There isn’t any specific temperature that is too cold for cats since there are several factors that affect how they handle the cold. Everything from the cat’s health, weight, age, and fur thickness are all elements that determine how well she can withstand extremely cold weather.

However, anything below 45°F (7°C) is thought to be edging into dangerous territory for most cats. This is when the risk of hypothermia can occur, which is when a cat’s body temperature drops to below 100°F (37.8°C).

How Do Cats Do It?

Most cats can keep warm by finding small, cozy spots to curl up in, which allows them to retain their body heat. They search out any nook or cranny to help keep them warm and out of the wind. Some feral colonies will find the warmest place and huddle together to keep each other warm.

Barn cats have the advantage of sharing a space with several large-bodied livestock that raise the temperature inside. These cats might sleep closer to the roof since the heat rises, and not only is it toastier up there, but it gives them a good vantage spot.

However, part of living through cold weather also includes accessing water and food, which is where the cats usually run into trouble. The natural prey of feral cats, particularly mice, tend to spend time burrowing into the ground or finding warmth and food inside houses.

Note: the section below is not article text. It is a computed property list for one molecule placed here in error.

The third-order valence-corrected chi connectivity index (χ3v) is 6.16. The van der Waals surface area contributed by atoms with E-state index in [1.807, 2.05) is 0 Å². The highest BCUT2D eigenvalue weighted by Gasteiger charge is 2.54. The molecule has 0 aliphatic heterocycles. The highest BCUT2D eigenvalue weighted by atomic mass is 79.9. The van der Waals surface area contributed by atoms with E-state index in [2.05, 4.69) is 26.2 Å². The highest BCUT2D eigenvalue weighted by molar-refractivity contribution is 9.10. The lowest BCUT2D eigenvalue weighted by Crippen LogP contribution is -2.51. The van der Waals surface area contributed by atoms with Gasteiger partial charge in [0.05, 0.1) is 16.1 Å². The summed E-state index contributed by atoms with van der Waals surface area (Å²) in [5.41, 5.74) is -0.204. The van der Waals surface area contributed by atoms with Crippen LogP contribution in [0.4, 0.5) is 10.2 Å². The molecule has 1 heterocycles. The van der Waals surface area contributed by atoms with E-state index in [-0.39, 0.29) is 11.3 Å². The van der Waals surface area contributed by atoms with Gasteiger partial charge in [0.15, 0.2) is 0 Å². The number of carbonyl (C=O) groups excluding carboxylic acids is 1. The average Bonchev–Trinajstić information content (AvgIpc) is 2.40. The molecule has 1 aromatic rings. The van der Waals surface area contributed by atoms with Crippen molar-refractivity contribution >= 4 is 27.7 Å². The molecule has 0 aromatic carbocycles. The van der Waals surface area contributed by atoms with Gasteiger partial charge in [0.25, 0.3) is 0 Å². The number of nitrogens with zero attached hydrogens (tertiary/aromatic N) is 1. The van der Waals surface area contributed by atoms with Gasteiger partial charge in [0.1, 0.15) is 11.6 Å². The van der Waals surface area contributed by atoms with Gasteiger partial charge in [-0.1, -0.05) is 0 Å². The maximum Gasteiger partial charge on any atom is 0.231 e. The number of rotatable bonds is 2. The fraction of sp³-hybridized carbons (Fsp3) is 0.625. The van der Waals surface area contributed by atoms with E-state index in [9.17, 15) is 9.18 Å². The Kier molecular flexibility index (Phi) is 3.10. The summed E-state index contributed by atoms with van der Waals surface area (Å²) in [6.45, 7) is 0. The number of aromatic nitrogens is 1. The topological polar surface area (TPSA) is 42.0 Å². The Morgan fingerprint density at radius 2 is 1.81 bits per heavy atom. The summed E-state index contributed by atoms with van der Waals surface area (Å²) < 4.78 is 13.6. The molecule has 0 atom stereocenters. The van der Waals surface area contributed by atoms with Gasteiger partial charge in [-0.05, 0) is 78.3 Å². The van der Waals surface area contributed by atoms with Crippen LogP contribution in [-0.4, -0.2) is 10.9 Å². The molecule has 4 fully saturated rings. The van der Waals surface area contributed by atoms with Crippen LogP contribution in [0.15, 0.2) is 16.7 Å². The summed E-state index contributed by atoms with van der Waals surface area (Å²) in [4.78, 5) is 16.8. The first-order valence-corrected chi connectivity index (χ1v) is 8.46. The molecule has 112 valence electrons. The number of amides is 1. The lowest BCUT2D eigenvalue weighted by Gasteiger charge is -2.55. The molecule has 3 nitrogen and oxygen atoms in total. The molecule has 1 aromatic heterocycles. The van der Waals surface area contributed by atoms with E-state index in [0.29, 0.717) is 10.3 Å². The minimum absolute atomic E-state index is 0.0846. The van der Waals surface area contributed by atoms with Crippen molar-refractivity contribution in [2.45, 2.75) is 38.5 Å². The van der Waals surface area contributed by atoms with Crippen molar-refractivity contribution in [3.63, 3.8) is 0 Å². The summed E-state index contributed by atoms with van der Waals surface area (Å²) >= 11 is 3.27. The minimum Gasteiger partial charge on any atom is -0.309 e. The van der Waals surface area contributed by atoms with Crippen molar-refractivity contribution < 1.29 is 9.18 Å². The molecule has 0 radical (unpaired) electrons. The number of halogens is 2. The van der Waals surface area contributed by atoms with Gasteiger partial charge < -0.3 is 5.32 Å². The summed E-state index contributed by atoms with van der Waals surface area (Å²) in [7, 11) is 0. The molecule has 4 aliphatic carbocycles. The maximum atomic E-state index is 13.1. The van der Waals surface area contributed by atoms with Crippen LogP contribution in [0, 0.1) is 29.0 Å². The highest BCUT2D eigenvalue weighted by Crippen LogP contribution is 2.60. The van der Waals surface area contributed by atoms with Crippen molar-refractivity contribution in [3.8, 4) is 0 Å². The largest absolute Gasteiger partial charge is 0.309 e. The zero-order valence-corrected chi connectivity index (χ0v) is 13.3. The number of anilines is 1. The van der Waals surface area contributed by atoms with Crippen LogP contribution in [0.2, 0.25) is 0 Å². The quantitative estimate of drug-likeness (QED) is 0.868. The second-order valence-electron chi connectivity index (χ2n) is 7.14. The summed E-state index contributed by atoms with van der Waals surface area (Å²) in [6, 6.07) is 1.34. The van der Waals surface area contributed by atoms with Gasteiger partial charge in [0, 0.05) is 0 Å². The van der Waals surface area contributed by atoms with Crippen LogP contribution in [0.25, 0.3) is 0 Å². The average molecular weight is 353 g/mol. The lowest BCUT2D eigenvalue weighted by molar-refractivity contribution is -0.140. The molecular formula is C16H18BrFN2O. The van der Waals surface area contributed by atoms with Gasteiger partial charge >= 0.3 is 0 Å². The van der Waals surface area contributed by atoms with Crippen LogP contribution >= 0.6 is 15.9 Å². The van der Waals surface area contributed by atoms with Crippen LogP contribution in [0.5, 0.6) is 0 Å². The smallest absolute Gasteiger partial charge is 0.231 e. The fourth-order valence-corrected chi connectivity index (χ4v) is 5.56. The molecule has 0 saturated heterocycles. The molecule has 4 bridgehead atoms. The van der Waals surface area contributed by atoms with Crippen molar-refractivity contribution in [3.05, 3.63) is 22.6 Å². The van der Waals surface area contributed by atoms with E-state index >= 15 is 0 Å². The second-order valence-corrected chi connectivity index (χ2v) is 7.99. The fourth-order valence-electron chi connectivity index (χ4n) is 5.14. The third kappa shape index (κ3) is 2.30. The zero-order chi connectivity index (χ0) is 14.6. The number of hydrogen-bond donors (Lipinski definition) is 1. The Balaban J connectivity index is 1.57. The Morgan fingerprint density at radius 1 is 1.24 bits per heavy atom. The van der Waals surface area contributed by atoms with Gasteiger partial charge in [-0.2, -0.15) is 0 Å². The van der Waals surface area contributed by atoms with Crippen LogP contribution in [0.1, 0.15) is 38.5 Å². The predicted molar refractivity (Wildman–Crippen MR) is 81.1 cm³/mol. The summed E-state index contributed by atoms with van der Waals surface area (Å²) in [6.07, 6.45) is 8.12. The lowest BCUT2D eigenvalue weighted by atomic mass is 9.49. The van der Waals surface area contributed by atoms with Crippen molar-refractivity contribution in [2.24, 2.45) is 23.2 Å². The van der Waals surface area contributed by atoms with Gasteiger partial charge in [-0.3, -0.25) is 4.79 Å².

They become harder to find, and freshwater will freeze up, which is problematic as food and water are not only necessary for basic survival but also help cats conserve their energy. These cats use up most of their energy just to stay warm, so food and water will not only give them the extra energy they need but will also contribute to insulating them with extra fat and a thicker coat.

This is where they usually need help from humans. Many people create small cat shelters in their yards or keep the doors open for their sheds and garages to give feral and stray cats easy access to warmer places. Plus, keeping a supply of food and water available will go a long way to ensure the survival of these cats.

cat winter-pixabay
Image Credit: rihaij, Pixabay

How You Can Help Outdoor Cats Survive the Cold?